Jump to ContentJump to Main Navigation
"Young people, welfare and crime"Governing non-participation$
Users without a subscription are not able to see the full content.

Ross Fergusson

Print publication date: 2016

Print ISBN-13: 9781447307013

Published to University Press Scholarship Online: September 2016

DOI: 10.1332/policypress/9781447307013.001.0001

Show Summary Details
Page of
date: 17 August 2017

Lines of division, points of entry: two theories

Lines of division, points of entry: two theories

Chapter:
(p.145) Six Lines of division, points of entry: two theories
Source:
"Young people, welfare and crime"
Author(s):

Ross Fergusson

Publisher:
Policy Press
DOI:10.1332/policypress/9781447307013.003.0006

This chapter considers the combined potential of Jürgen Habermas’s and Imogen Tyler’s work for re-theorising non-particiapiton amongst young people. Habermas’ approach works across paradigms by virtue of his attention to the individual, the idiographic and the endogenous, alongside his dominant emphasis on structures, nomothetic levels of analysis and the influence of exogenous factors on human conduct and action. His analyses of the strident imposition of the demands of systems of money and political power on lifeworlds at the critical tipping points between diminishing adolescent dependence and emerging adult independence are shown to offer illuminating alternatives for re-theorising young people’s non-participation. Inversely, Tyler’s analysis of social abjection and oppression under rising powers of neoliberal governmentalisation is paradigm-traversing by virtue of her overarching emphasis on the personal and psychosocial constituents of both concepts. Her analysis of the ways in which non-participation is represented through policy and practice is shown to demonstrate the capacities of abjection and governmentalisation to reposition victims as authors of their own oppression. The chapter draws out the complementarities of Tyler’s and Habermas’ work by highlighting the attention they afford to interactions between cognitive, affective, rational and emotional elements of young people’s responses to non-participation that have been overlooked.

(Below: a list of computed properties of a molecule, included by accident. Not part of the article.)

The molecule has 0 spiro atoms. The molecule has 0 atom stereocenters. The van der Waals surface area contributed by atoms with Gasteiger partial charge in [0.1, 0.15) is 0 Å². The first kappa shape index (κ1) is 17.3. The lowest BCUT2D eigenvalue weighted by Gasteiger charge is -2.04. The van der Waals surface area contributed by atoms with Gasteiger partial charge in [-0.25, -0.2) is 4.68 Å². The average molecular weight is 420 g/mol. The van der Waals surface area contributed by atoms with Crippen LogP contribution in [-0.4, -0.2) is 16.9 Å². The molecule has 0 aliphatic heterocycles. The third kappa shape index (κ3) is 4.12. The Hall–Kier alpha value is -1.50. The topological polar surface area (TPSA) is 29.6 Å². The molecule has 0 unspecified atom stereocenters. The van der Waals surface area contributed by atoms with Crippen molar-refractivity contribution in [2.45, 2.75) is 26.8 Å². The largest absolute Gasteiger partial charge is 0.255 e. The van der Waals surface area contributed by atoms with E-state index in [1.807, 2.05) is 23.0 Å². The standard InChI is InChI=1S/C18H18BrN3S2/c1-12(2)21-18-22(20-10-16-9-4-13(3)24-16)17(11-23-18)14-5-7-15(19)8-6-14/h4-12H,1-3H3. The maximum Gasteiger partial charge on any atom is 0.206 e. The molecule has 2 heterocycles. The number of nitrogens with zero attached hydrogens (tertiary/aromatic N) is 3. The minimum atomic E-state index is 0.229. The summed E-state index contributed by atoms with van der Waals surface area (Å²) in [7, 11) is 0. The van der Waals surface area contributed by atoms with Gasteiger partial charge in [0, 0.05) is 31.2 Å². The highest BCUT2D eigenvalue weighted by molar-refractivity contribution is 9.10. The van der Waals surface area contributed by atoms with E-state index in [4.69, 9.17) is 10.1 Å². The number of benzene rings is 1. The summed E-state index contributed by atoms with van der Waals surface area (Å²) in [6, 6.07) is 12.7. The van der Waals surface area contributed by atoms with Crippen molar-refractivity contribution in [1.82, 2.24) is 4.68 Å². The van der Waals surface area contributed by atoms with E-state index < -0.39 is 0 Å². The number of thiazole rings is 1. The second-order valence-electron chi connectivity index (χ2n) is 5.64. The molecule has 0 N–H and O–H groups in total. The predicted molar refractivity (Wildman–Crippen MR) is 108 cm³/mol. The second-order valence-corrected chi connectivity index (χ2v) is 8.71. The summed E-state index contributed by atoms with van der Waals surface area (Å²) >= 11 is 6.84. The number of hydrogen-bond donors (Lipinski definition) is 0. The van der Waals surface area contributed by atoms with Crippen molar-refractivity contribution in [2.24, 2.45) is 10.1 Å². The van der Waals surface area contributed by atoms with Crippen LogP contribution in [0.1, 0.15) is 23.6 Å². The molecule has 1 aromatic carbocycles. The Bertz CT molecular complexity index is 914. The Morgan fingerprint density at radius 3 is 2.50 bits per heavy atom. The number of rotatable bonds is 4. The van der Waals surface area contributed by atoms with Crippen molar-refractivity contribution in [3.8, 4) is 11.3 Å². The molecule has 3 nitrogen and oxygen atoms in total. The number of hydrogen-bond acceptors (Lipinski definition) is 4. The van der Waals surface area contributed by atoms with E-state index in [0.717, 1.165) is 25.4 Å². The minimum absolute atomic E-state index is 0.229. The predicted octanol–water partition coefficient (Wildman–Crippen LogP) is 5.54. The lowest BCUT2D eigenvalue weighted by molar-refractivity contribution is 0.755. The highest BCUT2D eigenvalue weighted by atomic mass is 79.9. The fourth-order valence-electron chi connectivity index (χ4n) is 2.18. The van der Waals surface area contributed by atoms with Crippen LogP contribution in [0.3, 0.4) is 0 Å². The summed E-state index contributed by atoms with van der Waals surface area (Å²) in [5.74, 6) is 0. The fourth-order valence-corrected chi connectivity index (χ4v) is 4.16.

Keywords:   Imogen Tyler, Jürgen Habermas, lifeworld, neoliberal governmentalisation, non-participation, social abjection, systems

University Press Scholarship Online requires a subscription or purchase to access the full text of books within the service. Public users can however freely search the site and view the abstracts and keywords for each book and chapter.

Please, subscribe or login to access full text content.

If you think you should have access to this title, please contact your librarian.

To troubleshoot, please check our FAQs, and if you can't find the answer there, please contact us .